And the fourth year, they could rest. The government granted them title in 1984.

Wendy White (left), Bill Smith, Betty Smith and Debbie Smith outside their cabin in Alaska. (Courtesy photo)

Since then, many of the original 10 homesteaders have sold their land. A religious group called Whitestone Farms has formed a community of more than 200 there and bought up businesses in Big Delta across the river.

"The boat landing is full on Sundays with people going to church," Bill said.

But Betty still has her land, and so does Bill.

It's a piece of home.

Her cabin was grand, Betty remembers. And the forest was lovely, spruce, fur, diamond willow, aspen. And the wild strawberries, twice as sweet as any other.

Hard work, she never minded it.

"I wouldn't trade anything in my life, for anything."

But proving an Alaskan homestead was work.

"So how do you feel about the government giving away land for free?" someone once asked Bill.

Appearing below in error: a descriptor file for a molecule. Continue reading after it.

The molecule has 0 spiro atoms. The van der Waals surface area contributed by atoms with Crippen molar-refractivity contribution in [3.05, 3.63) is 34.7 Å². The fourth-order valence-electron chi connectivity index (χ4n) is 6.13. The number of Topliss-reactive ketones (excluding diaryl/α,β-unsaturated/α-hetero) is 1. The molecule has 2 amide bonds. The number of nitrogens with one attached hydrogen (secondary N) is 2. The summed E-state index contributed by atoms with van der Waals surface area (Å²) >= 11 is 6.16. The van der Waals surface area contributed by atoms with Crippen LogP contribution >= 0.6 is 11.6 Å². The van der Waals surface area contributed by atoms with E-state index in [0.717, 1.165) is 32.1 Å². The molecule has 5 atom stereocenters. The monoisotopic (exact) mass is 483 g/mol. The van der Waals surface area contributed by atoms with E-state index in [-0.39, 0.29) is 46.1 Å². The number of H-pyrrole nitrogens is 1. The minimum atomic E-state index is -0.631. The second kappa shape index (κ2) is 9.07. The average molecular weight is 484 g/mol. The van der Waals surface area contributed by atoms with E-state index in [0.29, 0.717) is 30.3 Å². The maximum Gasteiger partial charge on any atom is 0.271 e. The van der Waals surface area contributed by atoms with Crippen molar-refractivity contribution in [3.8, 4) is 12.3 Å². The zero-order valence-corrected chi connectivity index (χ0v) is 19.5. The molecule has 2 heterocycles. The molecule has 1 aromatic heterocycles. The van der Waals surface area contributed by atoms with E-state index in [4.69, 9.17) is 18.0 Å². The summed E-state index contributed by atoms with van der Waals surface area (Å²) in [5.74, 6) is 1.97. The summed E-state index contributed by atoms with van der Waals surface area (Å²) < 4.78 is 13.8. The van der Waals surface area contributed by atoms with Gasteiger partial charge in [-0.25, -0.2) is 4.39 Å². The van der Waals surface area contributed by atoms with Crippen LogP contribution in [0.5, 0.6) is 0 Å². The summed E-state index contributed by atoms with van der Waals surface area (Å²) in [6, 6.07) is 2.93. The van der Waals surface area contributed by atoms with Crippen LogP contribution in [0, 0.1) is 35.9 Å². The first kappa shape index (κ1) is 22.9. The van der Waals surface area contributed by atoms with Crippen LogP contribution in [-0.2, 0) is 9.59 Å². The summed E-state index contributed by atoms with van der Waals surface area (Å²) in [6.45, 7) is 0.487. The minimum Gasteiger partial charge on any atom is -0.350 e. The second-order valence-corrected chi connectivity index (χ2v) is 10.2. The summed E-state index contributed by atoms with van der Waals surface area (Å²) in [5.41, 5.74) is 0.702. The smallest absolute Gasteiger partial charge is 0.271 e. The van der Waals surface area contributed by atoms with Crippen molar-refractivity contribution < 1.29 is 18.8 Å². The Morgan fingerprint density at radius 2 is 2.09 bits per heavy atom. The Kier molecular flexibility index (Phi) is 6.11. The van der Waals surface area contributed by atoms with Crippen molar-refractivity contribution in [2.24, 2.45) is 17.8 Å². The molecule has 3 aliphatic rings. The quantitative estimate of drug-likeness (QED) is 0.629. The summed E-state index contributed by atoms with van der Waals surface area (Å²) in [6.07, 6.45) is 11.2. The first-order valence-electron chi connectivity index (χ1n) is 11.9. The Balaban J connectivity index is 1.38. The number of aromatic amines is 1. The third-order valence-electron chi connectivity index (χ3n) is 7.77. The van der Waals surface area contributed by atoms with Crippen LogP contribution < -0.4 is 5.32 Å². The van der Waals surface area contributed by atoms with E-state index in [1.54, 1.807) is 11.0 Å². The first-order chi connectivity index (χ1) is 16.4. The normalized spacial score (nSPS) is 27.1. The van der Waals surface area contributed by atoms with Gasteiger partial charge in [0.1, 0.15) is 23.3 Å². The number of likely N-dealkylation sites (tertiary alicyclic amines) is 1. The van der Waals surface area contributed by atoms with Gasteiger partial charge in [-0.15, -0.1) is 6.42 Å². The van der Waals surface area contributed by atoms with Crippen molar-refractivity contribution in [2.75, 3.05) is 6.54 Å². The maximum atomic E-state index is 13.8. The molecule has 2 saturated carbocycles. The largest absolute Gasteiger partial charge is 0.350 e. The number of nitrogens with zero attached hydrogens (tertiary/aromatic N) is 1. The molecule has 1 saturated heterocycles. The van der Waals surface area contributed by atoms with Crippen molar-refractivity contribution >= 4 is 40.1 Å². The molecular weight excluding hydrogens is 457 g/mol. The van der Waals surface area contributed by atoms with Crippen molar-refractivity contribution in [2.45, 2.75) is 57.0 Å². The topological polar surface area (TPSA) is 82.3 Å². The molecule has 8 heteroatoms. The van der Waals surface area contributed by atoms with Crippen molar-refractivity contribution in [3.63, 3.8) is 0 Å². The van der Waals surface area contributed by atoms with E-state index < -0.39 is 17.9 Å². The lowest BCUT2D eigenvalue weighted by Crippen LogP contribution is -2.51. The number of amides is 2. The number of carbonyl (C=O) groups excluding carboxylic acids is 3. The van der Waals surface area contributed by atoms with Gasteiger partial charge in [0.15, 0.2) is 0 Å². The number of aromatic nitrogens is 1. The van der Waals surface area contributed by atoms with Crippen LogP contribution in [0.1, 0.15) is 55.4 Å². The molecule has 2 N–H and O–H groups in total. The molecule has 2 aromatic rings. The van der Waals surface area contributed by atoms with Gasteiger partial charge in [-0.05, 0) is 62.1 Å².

"Well," he answered, "I wouldn't consider this free."

Back to Nebraska

A sliver of limelight has begun to shine on Betty.

Last summer, a man from the Bureau of Land Management came down to Delta Junction and interviewed her for a book he's writing.

Betty Smith walks on her homestead toward the Tanana River, which she needs to cross to get to the town of Big Delta. (Courtesy photo)

She's been invited up to Anchorage for its big Fourth of July parade to ride on a float and wave to the crowds.

But before that, Betty and her daughter, Rose, and Bill and his wife will come back to Nebraska.

They'll be here in May for the official ceremony in Beatrice, commemorating the 150th anniversary of the Homestead Act.

They want to visit Eddyville and the land up the road where the rattlesnakes lived and died. Betty has a brother in Lincoln to visit and a sister in Omaha.

It's been more than 30 years, Bill said.

"We have a lot of history to catch up on."

The last woman homesteader in America is ready.

Reach Cindy Lange-Kubick at 402-473-7218 or